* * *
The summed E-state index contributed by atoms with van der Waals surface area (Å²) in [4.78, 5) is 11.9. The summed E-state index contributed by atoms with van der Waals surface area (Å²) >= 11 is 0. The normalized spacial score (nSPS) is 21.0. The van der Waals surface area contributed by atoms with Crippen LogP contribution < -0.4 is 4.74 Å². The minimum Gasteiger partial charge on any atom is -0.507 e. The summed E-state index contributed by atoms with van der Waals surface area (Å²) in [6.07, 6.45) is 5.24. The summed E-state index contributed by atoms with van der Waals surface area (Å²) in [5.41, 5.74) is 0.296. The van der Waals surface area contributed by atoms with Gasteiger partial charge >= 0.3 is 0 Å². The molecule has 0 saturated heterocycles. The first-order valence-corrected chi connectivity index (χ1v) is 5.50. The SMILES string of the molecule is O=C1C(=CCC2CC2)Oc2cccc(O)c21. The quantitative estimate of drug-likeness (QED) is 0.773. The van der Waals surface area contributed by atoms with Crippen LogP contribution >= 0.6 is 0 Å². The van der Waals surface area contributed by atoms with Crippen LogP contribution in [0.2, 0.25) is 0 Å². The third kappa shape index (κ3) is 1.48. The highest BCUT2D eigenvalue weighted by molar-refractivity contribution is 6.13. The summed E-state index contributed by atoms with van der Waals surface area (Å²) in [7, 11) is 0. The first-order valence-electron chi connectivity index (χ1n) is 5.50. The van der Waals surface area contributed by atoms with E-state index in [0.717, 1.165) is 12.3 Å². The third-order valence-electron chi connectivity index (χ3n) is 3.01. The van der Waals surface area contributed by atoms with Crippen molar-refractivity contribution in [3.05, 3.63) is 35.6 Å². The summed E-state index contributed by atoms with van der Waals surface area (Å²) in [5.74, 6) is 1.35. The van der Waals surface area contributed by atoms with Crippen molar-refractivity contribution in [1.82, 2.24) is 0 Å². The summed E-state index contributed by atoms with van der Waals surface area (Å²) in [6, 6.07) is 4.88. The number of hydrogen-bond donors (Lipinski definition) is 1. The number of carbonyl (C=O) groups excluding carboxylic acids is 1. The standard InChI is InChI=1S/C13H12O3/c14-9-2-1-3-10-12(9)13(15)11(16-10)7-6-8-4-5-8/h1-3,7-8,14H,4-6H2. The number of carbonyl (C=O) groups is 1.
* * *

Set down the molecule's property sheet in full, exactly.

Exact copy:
The summed E-state index contributed by atoms with van der Waals surface area (Å²) in [4.78, 5) is 11.9. The summed E-state index contributed by atoms with van der Waals surface area (Å²) >= 11 is 0. The normalized spacial score (nSPS) is 21.0. The van der Waals surface area contributed by atoms with Crippen LogP contribution < -0.4 is 4.74 Å². The minimum Gasteiger partial charge on any atom is -0.507 e. The summed E-state index contributed by atoms with van der Waals surface area (Å²) in [6.07, 6.45) is 5.24. The summed E-state index contributed by atoms with van der Waals surface area (Å²) in [5.41, 5.74) is 0.296. The van der Waals surface area contributed by atoms with Gasteiger partial charge >= 0.3 is 0 Å². The molecule has 0 saturated heterocycles. The first-order valence-corrected chi connectivity index (χ1v) is 5.50. The SMILES string of the molecule is O=C1C(=CCC2CC2)Oc2cccc(O)c21. The quantitative estimate of drug-likeness (QED) is 0.773. The van der Waals surface area contributed by atoms with Crippen LogP contribution >= 0.6 is 0 Å². The van der Waals surface area contributed by atoms with Crippen LogP contribution in [0.2, 0.25) is 0 Å². The third kappa shape index (κ3) is 1.48. The highest BCUT2D eigenvalue weighted by molar-refractivity contribution is 6.13. The summed E-state index contributed by atoms with van der Waals surface area (Å²) in [7, 11) is 0. The first-order valence-electron chi connectivity index (χ1n) is 5.50. The van der Waals surface area contributed by atoms with E-state index in [0.717, 1.165) is 12.3 Å². The third-order valence-electron chi connectivity index (χ3n) is 3.01. The van der Waals surface area contributed by atoms with Crippen molar-refractivity contribution in [3.05, 3.63) is 35.6 Å². The summed E-state index contributed by atoms with van der Waals surface area (Å²) in [5.74, 6) is 1.35. The van der Waals surface area contributed by atoms with Crippen molar-refractivity contribution in [1.82, 2.24) is 0 Å². The summed E-state index contributed by atoms with van der Waals surface area (Å²) in [6, 6.07) is 4.88. The number of hydrogen-bond donors (Lipinski definition) is 1. The number of carbonyl (C=O) groups excluding carboxylic acids is 1. The standard InChI is InChI=1S/C13H12O3/c14-9-2-1-3-10-12(9)13(15)11(16-10)7-6-8-4-5-8/h1-3,7-8,14H,4-6H2. The number of carbonyl (C=O) groups is 1.